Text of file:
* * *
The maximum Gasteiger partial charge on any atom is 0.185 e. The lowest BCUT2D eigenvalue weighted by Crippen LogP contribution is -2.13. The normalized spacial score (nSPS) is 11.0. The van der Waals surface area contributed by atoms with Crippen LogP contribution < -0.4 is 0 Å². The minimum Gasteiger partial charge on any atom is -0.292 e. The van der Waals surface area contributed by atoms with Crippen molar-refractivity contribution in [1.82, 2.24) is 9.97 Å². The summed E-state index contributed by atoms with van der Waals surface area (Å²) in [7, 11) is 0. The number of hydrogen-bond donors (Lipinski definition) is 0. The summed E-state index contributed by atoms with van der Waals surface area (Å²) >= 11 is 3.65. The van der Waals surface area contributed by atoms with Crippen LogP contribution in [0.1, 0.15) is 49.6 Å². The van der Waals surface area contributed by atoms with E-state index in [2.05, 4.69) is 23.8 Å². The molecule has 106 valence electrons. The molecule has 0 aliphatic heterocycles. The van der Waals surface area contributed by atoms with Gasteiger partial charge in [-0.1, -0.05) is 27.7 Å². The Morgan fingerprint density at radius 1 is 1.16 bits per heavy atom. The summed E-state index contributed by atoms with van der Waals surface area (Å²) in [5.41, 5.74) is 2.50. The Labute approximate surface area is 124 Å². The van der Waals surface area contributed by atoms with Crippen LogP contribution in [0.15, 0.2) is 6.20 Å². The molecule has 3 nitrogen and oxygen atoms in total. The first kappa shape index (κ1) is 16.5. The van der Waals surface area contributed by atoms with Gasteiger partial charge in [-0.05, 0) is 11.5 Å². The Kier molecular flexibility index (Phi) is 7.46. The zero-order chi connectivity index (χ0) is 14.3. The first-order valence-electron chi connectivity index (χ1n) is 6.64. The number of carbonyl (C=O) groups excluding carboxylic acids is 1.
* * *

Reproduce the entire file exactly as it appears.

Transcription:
The maximum Gasteiger partial charge on any atom is 0.185 e. The lowest BCUT2D eigenvalue weighted by Crippen LogP contribution is -2.13. The normalized spacial score (nSPS) is 11.0. The van der Waals surface area contributed by atoms with Crippen LogP contribution < -0.4 is 0 Å². The minimum Gasteiger partial charge on any atom is -0.292 e. The van der Waals surface area contributed by atoms with Crippen molar-refractivity contribution in [1.82, 2.24) is 9.97 Å². The summed E-state index contributed by atoms with van der Waals surface area (Å²) in [7, 11) is 0. The number of hydrogen-bond donors (Lipinski definition) is 0. The summed E-state index contributed by atoms with van der Waals surface area (Å²) >= 11 is 3.65. The van der Waals surface area contributed by atoms with Crippen LogP contribution in [0.1, 0.15) is 49.6 Å². The van der Waals surface area contributed by atoms with E-state index in [2.05, 4.69) is 23.8 Å². The molecule has 106 valence electrons. The molecule has 0 aliphatic heterocycles. The van der Waals surface area contributed by atoms with Gasteiger partial charge in [-0.1, -0.05) is 27.7 Å². The Morgan fingerprint density at radius 1 is 1.16 bits per heavy atom. The summed E-state index contributed by atoms with van der Waals surface area (Å²) in [5.41, 5.74) is 2.50. The Labute approximate surface area is 124 Å². The van der Waals surface area contributed by atoms with Crippen LogP contribution in [0.15, 0.2) is 6.20 Å². The molecule has 3 nitrogen and oxygen atoms in total. The first kappa shape index (κ1) is 16.5. The van der Waals surface area contributed by atoms with Gasteiger partial charge in [-0.05, 0) is 11.5 Å². The Kier molecular flexibility index (Phi) is 7.46. The zero-order chi connectivity index (χ0) is 14.3. The first-order valence-electron chi connectivity index (χ1n) is 6.64. The number of carbonyl (C=O) groups excluding carboxylic acids is 1.